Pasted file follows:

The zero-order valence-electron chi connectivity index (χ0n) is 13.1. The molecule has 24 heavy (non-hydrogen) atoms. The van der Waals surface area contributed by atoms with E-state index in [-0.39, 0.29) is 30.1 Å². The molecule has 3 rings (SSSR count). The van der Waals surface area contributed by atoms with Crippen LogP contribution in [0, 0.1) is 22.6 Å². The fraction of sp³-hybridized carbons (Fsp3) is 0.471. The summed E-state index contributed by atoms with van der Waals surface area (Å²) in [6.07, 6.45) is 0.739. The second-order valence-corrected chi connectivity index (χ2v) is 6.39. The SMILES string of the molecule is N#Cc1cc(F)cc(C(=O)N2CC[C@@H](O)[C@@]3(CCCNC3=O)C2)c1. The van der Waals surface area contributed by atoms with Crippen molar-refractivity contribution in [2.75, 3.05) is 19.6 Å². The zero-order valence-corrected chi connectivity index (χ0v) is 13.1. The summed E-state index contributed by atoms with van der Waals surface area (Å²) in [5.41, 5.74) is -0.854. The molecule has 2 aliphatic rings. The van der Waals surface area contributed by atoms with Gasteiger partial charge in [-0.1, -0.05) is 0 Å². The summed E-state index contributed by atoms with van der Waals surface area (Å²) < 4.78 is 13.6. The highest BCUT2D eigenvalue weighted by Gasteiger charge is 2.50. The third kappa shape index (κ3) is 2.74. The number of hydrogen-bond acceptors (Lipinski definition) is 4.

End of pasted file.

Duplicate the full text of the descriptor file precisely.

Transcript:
The zero-order valence-electron chi connectivity index (χ0n) is 13.1. The molecule has 24 heavy (non-hydrogen) atoms. The van der Waals surface area contributed by atoms with E-state index in [-0.39, 0.29) is 30.1 Å². The molecule has 3 rings (SSSR count). The van der Waals surface area contributed by atoms with Crippen LogP contribution in [0, 0.1) is 22.6 Å². The fraction of sp³-hybridized carbons (Fsp3) is 0.471. The summed E-state index contributed by atoms with van der Waals surface area (Å²) in [6.07, 6.45) is 0.739. The second-order valence-corrected chi connectivity index (χ2v) is 6.39. The SMILES string of the molecule is N#Cc1cc(F)cc(C(=O)N2CC[C@@H](O)[C@@]3(CCCNC3=O)C2)c1. The van der Waals surface area contributed by atoms with Crippen molar-refractivity contribution in [2.75, 3.05) is 19.6 Å². The zero-order valence-corrected chi connectivity index (χ0v) is 13.1. The summed E-state index contributed by atoms with van der Waals surface area (Å²) in [5.41, 5.74) is -0.854. The molecule has 2 aliphatic rings. The van der Waals surface area contributed by atoms with Gasteiger partial charge in [-0.1, -0.05) is 0 Å². The summed E-state index contributed by atoms with van der Waals surface area (Å²) < 4.78 is 13.6. The highest BCUT2D eigenvalue weighted by Gasteiger charge is 2.50. The third kappa shape index (κ3) is 2.74. The number of hydrogen-bond acceptors (Lipinski definition) is 4.